At this point we weren’t certain how long it should stay in wood and so tasted it monthly, to monitor its progress.  In January 2020, after 10 months in barrel, it was racked and blended in stainless steel and assessed for fining.  We concluded none of the agents improved the wine, so it was unfined, apart from a small dose of bentonite for protein stability.  It was then sterile filtered and bottled on 24th January.  And so, the Elsa was born.

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Elsa

This leads us to the choice of name.  We wanted to make a statement about our technique and the style of the wine, rather than focus on the variety and given our experience with our Amy’s wine, we thought a name was more suitable. So, we turned to someone who was possibly Moss Wood’s most ardent fan, Elsa Montgomery, Clare’s Mum and in a nice touch, 2019 would have been her 100th birthday.  We don’t often use family names on the wines, only having done it once before with the 1985 Keith Mugford Snr Vintage Port.  It’s nice to be able to do so every now and then.

The Complexity Debate

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As the 3 Musketeers work in the trade, they bring back stories of trends they’re seeing.  Amongst those has been the influence of the Hipster movement, or whatever we’re supposed to call it.  Essentially, a number of younger consumers are interested in wines made from alternative varieties, often using minimal intervention.  Whatever your view of the resulting wines, this has broadened the range of styles available and exposed customers to some unusual characters and we don’t mean winemakers but rather the wine flavours themselves.

When the word “complex” is used as a descriptor, it describes a wine displaying a wide range of aromas and flavours.  Typically, most of these are attractive.  We use words that capture the pleasant side of fruit, for example, honey suckle and peach in Chardonnay but to be complex, a wine should display non-fruit flavours, usually more earthy in nature.

Anyone who has tasted the various versions of natural wines may relate to this.  Their production techniques maximise all sorts of odd characters and they’re not to everyone’s taste.  However, when applied carefully they enhance both nose and palate.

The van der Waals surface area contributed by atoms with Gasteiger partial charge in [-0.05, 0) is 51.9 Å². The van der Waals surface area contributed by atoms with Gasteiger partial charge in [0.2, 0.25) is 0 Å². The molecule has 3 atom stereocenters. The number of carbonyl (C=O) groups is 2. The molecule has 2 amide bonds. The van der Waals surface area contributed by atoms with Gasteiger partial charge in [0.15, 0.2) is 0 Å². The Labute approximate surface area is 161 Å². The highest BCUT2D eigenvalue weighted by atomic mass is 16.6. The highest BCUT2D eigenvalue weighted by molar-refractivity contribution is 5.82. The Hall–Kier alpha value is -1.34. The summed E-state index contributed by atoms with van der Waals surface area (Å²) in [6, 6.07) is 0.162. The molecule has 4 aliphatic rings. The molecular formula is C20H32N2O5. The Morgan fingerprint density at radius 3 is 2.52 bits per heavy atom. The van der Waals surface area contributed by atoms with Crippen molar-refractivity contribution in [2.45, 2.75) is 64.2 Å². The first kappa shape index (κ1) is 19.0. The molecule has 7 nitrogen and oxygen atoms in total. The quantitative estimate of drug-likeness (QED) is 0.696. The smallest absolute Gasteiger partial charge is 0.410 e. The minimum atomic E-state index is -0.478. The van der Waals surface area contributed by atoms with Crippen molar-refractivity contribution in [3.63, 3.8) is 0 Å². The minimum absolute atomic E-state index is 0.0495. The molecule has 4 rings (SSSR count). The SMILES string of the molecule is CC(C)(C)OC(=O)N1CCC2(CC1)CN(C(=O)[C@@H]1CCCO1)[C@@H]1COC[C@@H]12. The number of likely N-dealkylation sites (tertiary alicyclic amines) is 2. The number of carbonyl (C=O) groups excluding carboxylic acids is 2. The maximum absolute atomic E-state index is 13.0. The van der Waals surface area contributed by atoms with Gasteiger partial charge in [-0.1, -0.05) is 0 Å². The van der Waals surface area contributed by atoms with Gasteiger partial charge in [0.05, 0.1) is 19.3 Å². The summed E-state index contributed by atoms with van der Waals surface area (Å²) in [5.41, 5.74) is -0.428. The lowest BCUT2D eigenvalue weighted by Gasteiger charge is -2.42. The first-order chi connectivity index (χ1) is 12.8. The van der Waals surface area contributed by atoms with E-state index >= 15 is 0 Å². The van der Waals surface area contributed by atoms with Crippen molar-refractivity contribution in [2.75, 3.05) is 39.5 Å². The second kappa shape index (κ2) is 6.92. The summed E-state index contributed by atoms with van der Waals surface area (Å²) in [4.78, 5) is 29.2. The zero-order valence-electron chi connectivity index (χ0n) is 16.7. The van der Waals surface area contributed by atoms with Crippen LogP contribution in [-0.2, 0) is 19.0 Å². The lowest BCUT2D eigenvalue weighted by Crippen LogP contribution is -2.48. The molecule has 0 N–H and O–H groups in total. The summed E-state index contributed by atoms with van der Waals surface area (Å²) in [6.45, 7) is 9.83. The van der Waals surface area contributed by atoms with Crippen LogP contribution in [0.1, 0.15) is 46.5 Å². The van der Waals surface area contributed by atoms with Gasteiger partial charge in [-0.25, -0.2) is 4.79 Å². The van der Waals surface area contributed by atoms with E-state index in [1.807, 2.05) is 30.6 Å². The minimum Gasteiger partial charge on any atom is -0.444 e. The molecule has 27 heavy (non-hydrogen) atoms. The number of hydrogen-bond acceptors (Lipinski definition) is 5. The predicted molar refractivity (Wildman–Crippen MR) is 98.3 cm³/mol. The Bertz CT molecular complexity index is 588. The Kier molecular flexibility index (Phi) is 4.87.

A little bit of history might be useful here.  During the 1950’s, Australia’s winemakers sought to improve production techniques to give our wines a higher base quality, with better and more consistent fruit aromas.  Some very famous wine scientists like John Fornachon, Ian Hickinbotham and Bryce Rankin, not to mention the esteemed Australian Wine Research Institute, led this process.  By the 1980’s, it’s fair to say Australia had become a world leader in viticulture and winemaking research and then through the 1990’s our exports boomed as the world responded to the generosity of the wines we made.

There was something of a downside because, unfairly in our view, Australian wine was criticised for being too simple, often boring and even industrial.  Some criticism may have been warranted but the industry didn’t deserve it.  We have high-quality producers making outstanding wines across all our regions but it suited our competitors to see us tarred with the same brush.

Through the 2000’s, perhaps as a response to this, some Australian producers turned the clock back 50 years and began making wines the opposite of industrial - wines with minimal intervention, showing all kinds of characters, both good and bad.  In the decade since, it has made its way to virtually every wine region in the world.

At the same time, we have seen increasing interest from consumers in the provenance and quality of their food, with a far greater awareness of environmental issues around food production, not to mention food safety.  These people want products that meet appropriate standards for both and in this realm, there is a nice overlap here for the minimalist winemakers.

Now we arrive at a dilemma.  As much as making wine more “naturally” is a wonderfully romantic notion the reality is it greatly increases quality risk.  Not all indigenous organisms and techniques are beneficial and they can and do produce aromas and flavours that overwhelm a wine’s unique vineyard characters.  The use of science in winemaking seeks to preserves these.

This is not to say every natural wine lacks good fruit flavours because that is simply untrue.  However, a significant majority of them do and the problem is the characters associated with minimalist technique taste exactly the same, whether the wine was made in Margaret River, Mendoza or the Medoc, with the further complication the various smells and flavours are at the unpleasant end of earthy and very unappealing when they dominate.  If consumers with a concern for provenance are happy to tolerate these that’s fine, but isn’t for everyone.